So the other day, I was watching this beautiful Six-lined Ribbon Worm (Tubulanus sexlineatus). It was gliding over a patch of orange sea squirts.
Along with being curious about what the ribbon worm was up to, I started wondering how long it was. So I scanned left:
And then I scanned to the left some more:
And then I scanned to the left some more, and realized that I was looking at a very long ribbon worm. This might be hard, but can you find additional lengths of the ribbon worm behind the main section? [You can click on the image below for a slightly larger version.]
Given the scale of the photo, I know this is challenging. Here are some arrows to help you (the rightmost arrow is the head and the leftmost arrow is the last part of the ribbon worm that I could find):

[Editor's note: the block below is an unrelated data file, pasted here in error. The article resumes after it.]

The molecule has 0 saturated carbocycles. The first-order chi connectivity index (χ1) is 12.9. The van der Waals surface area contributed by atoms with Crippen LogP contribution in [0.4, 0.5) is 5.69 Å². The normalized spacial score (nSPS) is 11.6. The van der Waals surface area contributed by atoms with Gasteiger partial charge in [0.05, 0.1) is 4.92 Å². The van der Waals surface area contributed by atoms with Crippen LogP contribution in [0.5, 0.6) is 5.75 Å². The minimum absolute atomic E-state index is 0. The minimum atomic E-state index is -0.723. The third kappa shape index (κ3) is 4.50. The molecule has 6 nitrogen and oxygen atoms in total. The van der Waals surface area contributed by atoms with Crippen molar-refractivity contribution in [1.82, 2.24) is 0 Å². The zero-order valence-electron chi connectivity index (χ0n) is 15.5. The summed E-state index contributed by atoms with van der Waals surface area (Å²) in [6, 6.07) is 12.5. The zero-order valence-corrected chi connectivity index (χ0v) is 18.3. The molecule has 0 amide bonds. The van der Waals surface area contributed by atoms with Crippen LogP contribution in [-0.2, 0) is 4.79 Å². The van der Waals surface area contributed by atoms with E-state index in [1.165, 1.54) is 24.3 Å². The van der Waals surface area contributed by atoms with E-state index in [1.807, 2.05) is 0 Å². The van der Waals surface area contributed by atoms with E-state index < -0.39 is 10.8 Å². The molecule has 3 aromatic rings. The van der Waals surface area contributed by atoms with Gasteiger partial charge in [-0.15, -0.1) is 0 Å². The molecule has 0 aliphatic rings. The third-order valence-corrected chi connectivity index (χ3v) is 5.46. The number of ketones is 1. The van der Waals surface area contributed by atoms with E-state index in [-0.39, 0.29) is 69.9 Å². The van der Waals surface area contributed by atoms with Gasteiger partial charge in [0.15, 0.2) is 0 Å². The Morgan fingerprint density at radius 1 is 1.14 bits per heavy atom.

And here's a close-up of the lower left corner of the photo to make it easier to spot the left-hand sections of the ribbon worm:
I estimated that the portions of this Six-lined Ribbon Worm that I could see, from the head to where I could no longer follow it, added up to a length of ~50 cm (~20 inches). It turns out that this species of nemertean is described as being ~20 cm long, but it can stretch to lengths of over 1 meter!
And since you stayed with me, below is a bonus shot — just enjoying the patterning of the ribbon worm against a colorful backdrop:
P.S. If you're interested, there are some wonderful microscope images of this species in the post called "All lined up" on 20 March 2015.